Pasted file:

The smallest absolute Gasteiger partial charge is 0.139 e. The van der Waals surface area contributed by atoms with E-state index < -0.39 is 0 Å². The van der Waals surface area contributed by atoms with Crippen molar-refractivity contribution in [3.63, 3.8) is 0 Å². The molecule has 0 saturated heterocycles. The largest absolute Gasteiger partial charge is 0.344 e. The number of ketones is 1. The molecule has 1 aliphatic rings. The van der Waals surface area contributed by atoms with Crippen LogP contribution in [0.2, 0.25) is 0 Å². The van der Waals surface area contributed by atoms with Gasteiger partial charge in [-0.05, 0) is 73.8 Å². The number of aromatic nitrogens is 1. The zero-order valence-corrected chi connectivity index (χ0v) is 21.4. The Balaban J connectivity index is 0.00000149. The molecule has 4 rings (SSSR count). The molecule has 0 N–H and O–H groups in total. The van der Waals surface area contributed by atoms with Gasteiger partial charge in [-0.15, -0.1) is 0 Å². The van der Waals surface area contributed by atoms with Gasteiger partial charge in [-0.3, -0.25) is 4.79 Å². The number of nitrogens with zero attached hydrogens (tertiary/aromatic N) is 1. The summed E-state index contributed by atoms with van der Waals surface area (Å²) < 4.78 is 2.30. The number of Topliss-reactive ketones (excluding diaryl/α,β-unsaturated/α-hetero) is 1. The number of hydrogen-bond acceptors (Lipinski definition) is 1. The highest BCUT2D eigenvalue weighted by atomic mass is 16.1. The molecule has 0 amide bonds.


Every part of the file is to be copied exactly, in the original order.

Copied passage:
The smallest absolute Gasteiger partial charge is 0.139 e. The van der Waals surface area contributed by atoms with E-state index < -0.39 is 0 Å². The van der Waals surface area contributed by atoms with Crippen molar-refractivity contribution in [3.63, 3.8) is 0 Å². The molecule has 0 saturated heterocycles. The largest absolute Gasteiger partial charge is 0.344 e. The number of ketones is 1. The molecule has 1 aliphatic rings. The van der Waals surface area contributed by atoms with Crippen LogP contribution in [0.2, 0.25) is 0 Å². The van der Waals surface area contributed by atoms with Gasteiger partial charge in [-0.05, 0) is 73.8 Å². The number of aromatic nitrogens is 1. The zero-order valence-corrected chi connectivity index (χ0v) is 21.4. The Balaban J connectivity index is 0.00000149. The molecule has 4 rings (SSSR count). The molecule has 0 N–H and O–H groups in total. The van der Waals surface area contributed by atoms with Gasteiger partial charge in [-0.15, -0.1) is 0 Å². The van der Waals surface area contributed by atoms with Gasteiger partial charge in [-0.3, -0.25) is 4.79 Å². The number of nitrogens with zero attached hydrogens (tertiary/aromatic N) is 1. The summed E-state index contributed by atoms with van der Waals surface area (Å²) < 4.78 is 2.30. The number of Topliss-reactive ketones (excluding diaryl/α,β-unsaturated/α-hetero) is 1. The number of hydrogen-bond acceptors (Lipinski definition) is 1. The highest BCUT2D eigenvalue weighted by atomic mass is 16.1. The molecule has 0 amide bonds.